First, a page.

Plastic asphalt

Recycled plastics can make asphalt sturdier and cheaper.

Additives based on recycled plastics are used in road pavements more and more often, making them stronger and more durable. These solutions are being implemented and perfected across the globe.

Recycled plastics have multiple uses, including road construction. At the moment, pavements based on recycled plastics offer a great value.

Road pavements based on recycled plastics boast enhanced durability and higher water resistance.

Benefits offered by this approach include lower costs in terms of road maintenance, asphalt production, and waste disposal, to name just a few. Moreover, road pavements suffused with recycled plastics boast enhanced durability (including tensile strength) and tyre grip, and demonstrate higher resistance to water, lubes, and fuels. Thanks to its plasticity, the additive helps prevent pavement deformation in the long run and minimise crack growth while in service.

In 2002, the Indian KK Plastic Waste Management Ltd. was the first company to patent the technology for using recycled plastics in road construction. Its engineers had developed KK PolyBlend, a polymer blend made out of recycled polyethylene bags, plastic cups and PET bottles.

KK PolyBlend road pavements. Photo:

Each km of road laid using the MR granules consumes the equivalent of 684,000 PET bottles or 1.8 million plastic bags.

The blend is mixed in the ratio of 8:100 to the total weight of bitumen in the asphalt concrete mixture, thus improving road pavements. Bangalore, where the company’s waste recycling plant is based, has seen ca. 2,000 km of roads laid using KK PolyBlend, with some 8,000 tonnes of plastic waste used for this purpose. The new pavement has stood the test of time. In 2009, the Central Pollution Control Board of India published a study which stated that the roads leveraging the innovative technology performed well and developed no cracks or potholes. The plastic component makes bitumen more rigid and water resistant. According to the manufacturers of plastic bitumen, the technology requires ca. 1.5 tonnes of recycled waste per 1 km of road laid, which is equal to 3 to 4 tonnes of non-recycled plastics.

Scotland’s MacRebur hit on the idea. Its founder and inspiration, Toby McCartney, came up with a technology to granulate recycled plastics, called MR. The company offers a total of three granule modifications. MR6 is designed to increase stiffness and deformation resistance on slow moving roads or bus stops, and is mostly efficient in a hot climate. MR10 makes road pavement more flexible and durable in a cold climate. MR8 is conceived to completely replace bitumen.

Paving the MR-based asphalt mixture. Photo:

Using 20% of recycled plastics processed into easily melting granules can help reduce the asphalt laying temperature by 40%.

According to Mr McCartney, their mission is to help solve two world problems: enhance the road quality and curb the pandemic of waste plastic. That said, he refuses to fully disclose the composition of their innovative mix, a secret shared only by the other two co-founders of MacRebur. They point out that their products are made using materials derived from non-recyclable waste plastic that was destined for landfill or incineration. Each km of road laid using the MR granules consumes the equivalent of 684,000 PET bottles or 1.8 million plastic bags. According to the company, their road surface is 60% stronger and 10 times more durable.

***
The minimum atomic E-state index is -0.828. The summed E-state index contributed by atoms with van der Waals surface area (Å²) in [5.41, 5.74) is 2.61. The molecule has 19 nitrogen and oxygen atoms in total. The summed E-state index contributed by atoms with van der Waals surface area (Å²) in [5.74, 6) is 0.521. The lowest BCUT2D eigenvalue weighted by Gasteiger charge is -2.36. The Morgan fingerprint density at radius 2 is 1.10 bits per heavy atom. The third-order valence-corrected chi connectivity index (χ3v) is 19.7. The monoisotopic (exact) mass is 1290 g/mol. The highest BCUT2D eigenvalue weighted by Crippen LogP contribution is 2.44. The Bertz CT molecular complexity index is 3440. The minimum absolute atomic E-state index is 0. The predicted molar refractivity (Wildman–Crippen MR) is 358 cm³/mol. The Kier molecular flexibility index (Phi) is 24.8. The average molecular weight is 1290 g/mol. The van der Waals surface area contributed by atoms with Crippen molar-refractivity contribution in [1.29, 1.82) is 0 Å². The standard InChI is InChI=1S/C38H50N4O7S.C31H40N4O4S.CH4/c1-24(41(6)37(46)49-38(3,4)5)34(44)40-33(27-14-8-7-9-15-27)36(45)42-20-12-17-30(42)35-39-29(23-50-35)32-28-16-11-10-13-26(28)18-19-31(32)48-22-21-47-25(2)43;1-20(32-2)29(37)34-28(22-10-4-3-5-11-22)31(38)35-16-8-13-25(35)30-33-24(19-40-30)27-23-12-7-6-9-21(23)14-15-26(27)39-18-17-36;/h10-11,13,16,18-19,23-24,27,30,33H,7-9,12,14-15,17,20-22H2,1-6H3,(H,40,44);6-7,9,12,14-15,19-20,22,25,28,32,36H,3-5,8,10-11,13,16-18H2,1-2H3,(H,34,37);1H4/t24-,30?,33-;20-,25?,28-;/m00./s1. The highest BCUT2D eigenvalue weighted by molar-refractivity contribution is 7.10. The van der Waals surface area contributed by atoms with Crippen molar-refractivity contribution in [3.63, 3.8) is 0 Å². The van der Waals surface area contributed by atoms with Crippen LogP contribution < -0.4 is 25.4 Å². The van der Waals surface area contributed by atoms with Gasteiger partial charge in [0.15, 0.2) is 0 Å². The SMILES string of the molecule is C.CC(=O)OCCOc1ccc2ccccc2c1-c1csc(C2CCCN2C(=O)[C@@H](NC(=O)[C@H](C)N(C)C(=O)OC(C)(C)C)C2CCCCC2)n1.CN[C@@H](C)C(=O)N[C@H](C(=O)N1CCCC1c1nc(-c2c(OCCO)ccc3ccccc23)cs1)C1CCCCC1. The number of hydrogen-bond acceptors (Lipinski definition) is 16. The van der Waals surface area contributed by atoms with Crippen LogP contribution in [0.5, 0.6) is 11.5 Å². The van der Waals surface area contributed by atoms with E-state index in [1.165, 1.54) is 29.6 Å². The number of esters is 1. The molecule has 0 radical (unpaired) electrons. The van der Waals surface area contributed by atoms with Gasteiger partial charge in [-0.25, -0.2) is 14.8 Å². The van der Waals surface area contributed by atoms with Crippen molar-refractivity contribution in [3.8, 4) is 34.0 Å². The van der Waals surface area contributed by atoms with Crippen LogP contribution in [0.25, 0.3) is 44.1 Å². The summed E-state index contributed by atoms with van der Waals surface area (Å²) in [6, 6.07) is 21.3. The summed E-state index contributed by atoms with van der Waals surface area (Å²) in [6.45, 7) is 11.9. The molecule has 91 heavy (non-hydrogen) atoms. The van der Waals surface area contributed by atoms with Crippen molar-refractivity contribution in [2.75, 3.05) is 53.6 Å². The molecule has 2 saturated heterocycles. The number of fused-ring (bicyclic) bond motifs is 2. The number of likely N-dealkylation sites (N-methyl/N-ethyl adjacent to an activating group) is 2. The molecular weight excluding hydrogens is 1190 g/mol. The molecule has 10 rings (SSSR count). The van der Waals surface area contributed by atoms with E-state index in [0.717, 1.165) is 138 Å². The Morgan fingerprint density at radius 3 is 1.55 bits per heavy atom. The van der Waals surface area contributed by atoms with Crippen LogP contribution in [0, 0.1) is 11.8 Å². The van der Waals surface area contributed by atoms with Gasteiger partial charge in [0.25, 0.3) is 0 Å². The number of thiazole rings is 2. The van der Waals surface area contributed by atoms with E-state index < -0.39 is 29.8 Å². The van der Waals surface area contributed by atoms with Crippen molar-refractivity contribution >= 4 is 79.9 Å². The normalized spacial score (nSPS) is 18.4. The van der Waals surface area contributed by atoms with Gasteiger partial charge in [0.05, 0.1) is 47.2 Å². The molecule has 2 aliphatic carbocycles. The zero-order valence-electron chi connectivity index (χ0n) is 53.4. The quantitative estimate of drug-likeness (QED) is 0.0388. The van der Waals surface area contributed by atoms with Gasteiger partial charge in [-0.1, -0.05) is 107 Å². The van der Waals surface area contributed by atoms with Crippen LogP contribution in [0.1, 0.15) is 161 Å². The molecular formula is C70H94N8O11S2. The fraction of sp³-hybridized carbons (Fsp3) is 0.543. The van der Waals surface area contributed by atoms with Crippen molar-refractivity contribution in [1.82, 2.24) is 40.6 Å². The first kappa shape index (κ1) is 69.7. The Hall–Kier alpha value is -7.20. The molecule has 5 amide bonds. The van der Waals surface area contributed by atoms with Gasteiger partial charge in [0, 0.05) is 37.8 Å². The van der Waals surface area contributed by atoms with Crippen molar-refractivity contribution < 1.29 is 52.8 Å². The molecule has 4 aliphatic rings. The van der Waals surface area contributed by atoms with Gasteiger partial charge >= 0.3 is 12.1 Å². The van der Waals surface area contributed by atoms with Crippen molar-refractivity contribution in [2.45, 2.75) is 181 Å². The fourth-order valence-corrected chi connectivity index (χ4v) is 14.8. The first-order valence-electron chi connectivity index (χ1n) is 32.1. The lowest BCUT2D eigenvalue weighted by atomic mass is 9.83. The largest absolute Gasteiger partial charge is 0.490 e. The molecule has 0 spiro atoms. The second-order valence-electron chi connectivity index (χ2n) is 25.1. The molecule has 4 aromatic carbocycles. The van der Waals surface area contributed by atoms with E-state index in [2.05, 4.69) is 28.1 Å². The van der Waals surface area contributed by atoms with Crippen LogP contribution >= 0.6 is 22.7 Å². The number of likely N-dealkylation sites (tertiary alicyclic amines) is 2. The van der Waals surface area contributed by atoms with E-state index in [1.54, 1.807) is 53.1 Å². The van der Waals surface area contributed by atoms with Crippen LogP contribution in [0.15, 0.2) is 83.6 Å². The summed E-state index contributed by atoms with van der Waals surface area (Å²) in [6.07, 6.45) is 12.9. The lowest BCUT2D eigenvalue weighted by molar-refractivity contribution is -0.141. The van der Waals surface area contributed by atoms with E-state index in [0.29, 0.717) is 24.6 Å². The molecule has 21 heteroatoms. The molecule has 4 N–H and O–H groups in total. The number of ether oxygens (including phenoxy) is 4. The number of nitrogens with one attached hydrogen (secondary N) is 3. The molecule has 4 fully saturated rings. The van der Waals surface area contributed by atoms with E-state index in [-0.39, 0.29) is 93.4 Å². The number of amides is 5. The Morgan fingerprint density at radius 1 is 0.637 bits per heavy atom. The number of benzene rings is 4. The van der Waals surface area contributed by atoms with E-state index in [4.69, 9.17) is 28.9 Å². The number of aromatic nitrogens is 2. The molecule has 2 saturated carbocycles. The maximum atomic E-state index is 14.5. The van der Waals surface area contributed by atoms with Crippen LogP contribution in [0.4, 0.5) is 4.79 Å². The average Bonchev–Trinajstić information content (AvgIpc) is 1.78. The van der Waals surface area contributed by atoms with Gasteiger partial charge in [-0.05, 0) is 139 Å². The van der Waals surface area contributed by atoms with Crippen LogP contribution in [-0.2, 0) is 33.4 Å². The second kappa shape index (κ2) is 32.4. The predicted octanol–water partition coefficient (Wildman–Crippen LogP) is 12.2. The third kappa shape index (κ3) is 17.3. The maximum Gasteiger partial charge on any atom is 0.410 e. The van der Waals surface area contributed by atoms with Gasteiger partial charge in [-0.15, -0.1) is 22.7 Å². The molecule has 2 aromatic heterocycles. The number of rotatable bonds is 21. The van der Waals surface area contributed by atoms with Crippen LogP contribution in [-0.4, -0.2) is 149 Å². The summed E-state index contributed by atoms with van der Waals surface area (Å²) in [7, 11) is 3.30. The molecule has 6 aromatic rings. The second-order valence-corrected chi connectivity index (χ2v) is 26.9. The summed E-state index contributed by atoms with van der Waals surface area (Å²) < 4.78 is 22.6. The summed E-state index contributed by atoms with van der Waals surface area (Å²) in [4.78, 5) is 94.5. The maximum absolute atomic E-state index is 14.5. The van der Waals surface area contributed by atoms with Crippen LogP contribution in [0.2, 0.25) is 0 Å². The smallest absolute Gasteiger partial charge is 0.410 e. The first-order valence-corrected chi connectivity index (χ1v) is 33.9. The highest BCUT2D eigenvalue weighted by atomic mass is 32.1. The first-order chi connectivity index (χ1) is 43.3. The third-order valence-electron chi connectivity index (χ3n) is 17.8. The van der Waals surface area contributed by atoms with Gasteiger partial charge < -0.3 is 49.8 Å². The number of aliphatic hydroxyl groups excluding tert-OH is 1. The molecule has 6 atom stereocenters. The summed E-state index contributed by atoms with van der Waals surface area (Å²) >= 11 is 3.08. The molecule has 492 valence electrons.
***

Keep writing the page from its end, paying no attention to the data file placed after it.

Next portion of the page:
In 2017, the company built the first MR-based road in the north-western English county of Cumbria. 2019 saw the technology make it into the British capital, with plastic asphalt used to lay a bike lane running through London’s Queen Elizabeth Olympic Park.

First-ever plastic road in Cumbria. Photo:

Founded in 2011 and ranking among Canada’s fastest-growing companies since last year, GreenMantra develops polymer additives based on recycled plastics which can be used in road construction, asphalt roofing, and composite manufacturing. The company is also building an innovative production line to process polystyrene waste into modified polymers for inks. However, its key innovation makes a real difference in road construction as it helps use up to 20% of recycled plastics by processing them into easily melting granules designed to reduce the asphalt laying temperature by 40%. Today, the modified asphalt solution is widely used in Vancouver, including on busy highways.

This year, South Africa built its first-ever road with plastic asphalt. The pilot project focused on a 1 km road section in a coastal municipality of Eastern Cape. Scotland’s MacRebur was engaged in the project alongside the locally based SP Excel and Scribante Construction. In July, the companies started laying plastic asphalt on a highway section between Durban and Johannesburg. The engineers conceived this project to find out if the new asphalt can withstand the South African climate and regular sun exposure.

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